(10) He takes away occasion of suspicion by the way, that it might not be thought that he wrote this as though he was demanding his wages that were not payed him. On the contrary, he says, I had rather die, than not to continue in this purpose to preach the Gospel freely. For I am bound to preach the Gospel, seeing that the Lord has given and commanded me this office: but unless I do it willingly and for the love of God, nothing that I do is to be considered worthwhile. If I had rather that the Gospel should be evil spoken of, than that I should not require my wages, then would it appear that I took these pains not so much for the Gospels sake, as for my gains and advantages. But I say, this would not be to use, but rather to abuse my right and liberty: therefore not only in this thing, but also in all others (as much as I could) I am made all things to all men, that I might win them to Christ, and might together with them be won to Christ.
(o) By taking nothing from those to whom I preach it. 9:20 And unto the Jews I became as a Jew, that I might gain the Jews; to them that are under the p law, as under the law, that I might gain them that are under the law;
(p) The word "law" in this place must be limited to the ceremonial Law. 9:22 To the weak became I as weak, that I might gain the weak: I am made all things to q all [men], that I might by all means save some.
(q) In matters that are indifferent, which may be done or not done with a good conscience. It is as if he said, "I accommodated all customs and manners, that by all means I might save some." 9:23 And this I do for the gospels sake, that I might be partaker thereof with r [you].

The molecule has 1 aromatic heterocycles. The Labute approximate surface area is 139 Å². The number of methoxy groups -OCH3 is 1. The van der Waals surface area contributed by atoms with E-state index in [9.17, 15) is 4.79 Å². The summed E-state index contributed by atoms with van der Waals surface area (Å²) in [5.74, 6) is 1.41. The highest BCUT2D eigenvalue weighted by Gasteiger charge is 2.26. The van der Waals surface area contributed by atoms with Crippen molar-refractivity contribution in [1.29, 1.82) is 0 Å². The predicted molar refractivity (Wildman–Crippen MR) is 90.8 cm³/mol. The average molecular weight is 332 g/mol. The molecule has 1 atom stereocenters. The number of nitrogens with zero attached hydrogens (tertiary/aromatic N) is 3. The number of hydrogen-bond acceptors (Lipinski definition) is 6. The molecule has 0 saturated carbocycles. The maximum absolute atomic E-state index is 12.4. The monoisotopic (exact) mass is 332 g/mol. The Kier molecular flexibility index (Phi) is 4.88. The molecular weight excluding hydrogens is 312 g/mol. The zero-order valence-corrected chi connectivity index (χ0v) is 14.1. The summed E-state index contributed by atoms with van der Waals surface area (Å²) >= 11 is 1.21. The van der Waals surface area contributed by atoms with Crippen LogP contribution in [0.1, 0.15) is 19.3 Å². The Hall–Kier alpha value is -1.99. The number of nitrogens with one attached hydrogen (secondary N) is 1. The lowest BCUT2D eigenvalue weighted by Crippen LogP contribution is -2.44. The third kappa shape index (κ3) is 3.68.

(r) That both I and those to whom I preach the Gospel, may receive fruit by the Gospel. 9:24 11 Know ye not that they which run in a race run all, but one receiveth the prize? So run, that ye may obtain.
9:25 And every man that striveth for the mastery is s temperate in all things. Now they [do it] to obtain a corruptible crown; but we an incorruptible.
(11) He brings in another reason for this wrong, that is, that they were given to gluttony, for there were solemn banquets of sacrifices, and the loose living of the priests was always too much celebrated and kept. Therefore it was hard for those who were accustomed to loose living, especially when they pretended the liberty of the Gospel, to be restrained in these banquets. But on the other hand, the apostle calls them by a pleasant similitude, and also by his own example, to sobriety and mortification of the flesh, showing that they cannot be fit to run or wrestle (as then the games of Isthmies were) who pamper up their bodies. And therefore affirming that they can have no reward unless they take another course and manner of life.
(s) Uses a most excellent and moderate diet. 9:27 But I keep under my t body, and bring [it] into subjection: lest that by any means, when I have preached to others, I myself should be u a castaway.
(t) The old man which strives against the Spirit.
(u) Or, "reproved". And this word "reproved" is not contrasted with the word "elect", but with the word "approved", when we see someone who is experienced not to be such a one as he ought to be.